I was hired after clearly conveying that I did not have skill X. Within 24 hours of my requesting accommodation for disability, I was terminated on the claim that skill X was essential to my job, and I was not competent in X.

How kosher (or not kosher) does this look?


  • 2
    How is this different than the previous question you asked? In a way, it seems like you are really bitter though I also wonder how well do you understand the concept of a scapegoat. – JB King May 4 '14 at 1:19

I'm not a lawyer, and it would depend on your jurisdiction, but...

If you represented yourself accurately and fairly, and presuming you have signed an employment contract, the minute you turn up for work the first day that contract is binding. To terminate you they would have to show good cause, such as poor performance etc.

They had every opportunity to vet your skills before hiring you. Find a good lawyer.

I personally would find it offensive, as would any court of law, if they terminsted you because someone higher up discovered you had a disability. You may consider playing that card.

  • 3
    It definitely depends on the jurisdiction. In some places, employers can get rid of employees without the need to show just cause. Although employees may have a legal case if there's provable ill cause, but going from OP's previous question, I'd say that's not the case. – Dukeling May 4 '14 at 3:14

I believe below points helps you to deal with your situation

The main objective of any organization is to complete the project with in budget, with in defined time line with define quality. But we are not in ideal world, so many times due to so many reasons the project progress may lag and still dead lines won’t move and extra funds doesn’t come. So the client management still has to achieve the same dead line. At such situation it is more common the project demands more hours and extra miles from the team. It is more common thing in IT world due to competition and dynamic nature. So Organizations expects flexibility and willingness to take extra mile when it is required. It is more common and reasonable expectation from management. Some Organization set this expectation and checks candidate comfortability at the time of Interview itself. But some don’t do that but still carries same expectations. Since you showed your willingness to learn new technology, the recruiter might have taken that as flexibility to wards working hours itself. So they might place into the project.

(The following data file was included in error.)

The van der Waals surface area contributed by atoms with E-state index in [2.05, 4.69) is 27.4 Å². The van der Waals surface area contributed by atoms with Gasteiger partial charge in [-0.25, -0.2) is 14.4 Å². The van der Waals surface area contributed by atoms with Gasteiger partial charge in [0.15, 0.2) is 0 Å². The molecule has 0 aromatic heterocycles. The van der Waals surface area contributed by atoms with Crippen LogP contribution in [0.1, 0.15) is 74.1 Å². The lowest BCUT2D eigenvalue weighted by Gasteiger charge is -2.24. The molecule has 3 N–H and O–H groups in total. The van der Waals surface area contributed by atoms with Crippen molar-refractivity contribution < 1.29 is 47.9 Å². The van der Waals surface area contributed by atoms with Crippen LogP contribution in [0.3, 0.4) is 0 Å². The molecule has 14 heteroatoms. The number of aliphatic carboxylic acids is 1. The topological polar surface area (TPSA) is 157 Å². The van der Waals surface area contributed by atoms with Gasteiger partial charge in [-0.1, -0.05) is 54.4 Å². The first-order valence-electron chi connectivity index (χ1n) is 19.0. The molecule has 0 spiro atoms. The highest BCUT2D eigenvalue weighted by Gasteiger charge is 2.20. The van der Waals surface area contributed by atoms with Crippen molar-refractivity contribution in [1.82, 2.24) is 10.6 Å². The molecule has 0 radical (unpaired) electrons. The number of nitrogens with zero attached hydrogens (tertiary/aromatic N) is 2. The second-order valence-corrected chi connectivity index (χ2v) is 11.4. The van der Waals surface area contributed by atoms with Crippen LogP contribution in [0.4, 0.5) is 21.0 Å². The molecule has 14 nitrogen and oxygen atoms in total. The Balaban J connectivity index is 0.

Honestly speaking there are highs and lows in IT working hours. When project requires we need to stretch ourselves and work long hours. How long is purely depend on how much project lags and till project come on track. what I mean on track is project will safely delivered with in budget, with in time line and with accepted quality with out any additional hours from team. Some times at certain phases of the project you might end up with spending less than normal work hours. It is most common thing in IT field. In my experience I have seen most of the IT professionals used to it and take this as daily part of their life including myself.

The main concern of the client in your case is not showing flexibility where as others might have shown. That is biggest concern. Even if I am in client situation i would also concern much about it. I believe you missed below points before negotiation
- You should have checked and understand the project situation to assess whether you are in a position to negotiate or not.
- You should have checked with your competitors and other of your team members how they are reacting with such demands.

Now what?
For this problem you can do 2 things.
1. Go to the recruiter and client talk once and accept their demand and continue with that job.
2. Move on and look for new job.

But In a long term either you be prepared to work for long hours when situation arises or bring your disability at the time of interview itself. I believe carrying this disability potentially hurts your chances of getting offer.

Not the answer you're looking for? Browse other questions tagged or ask your own question.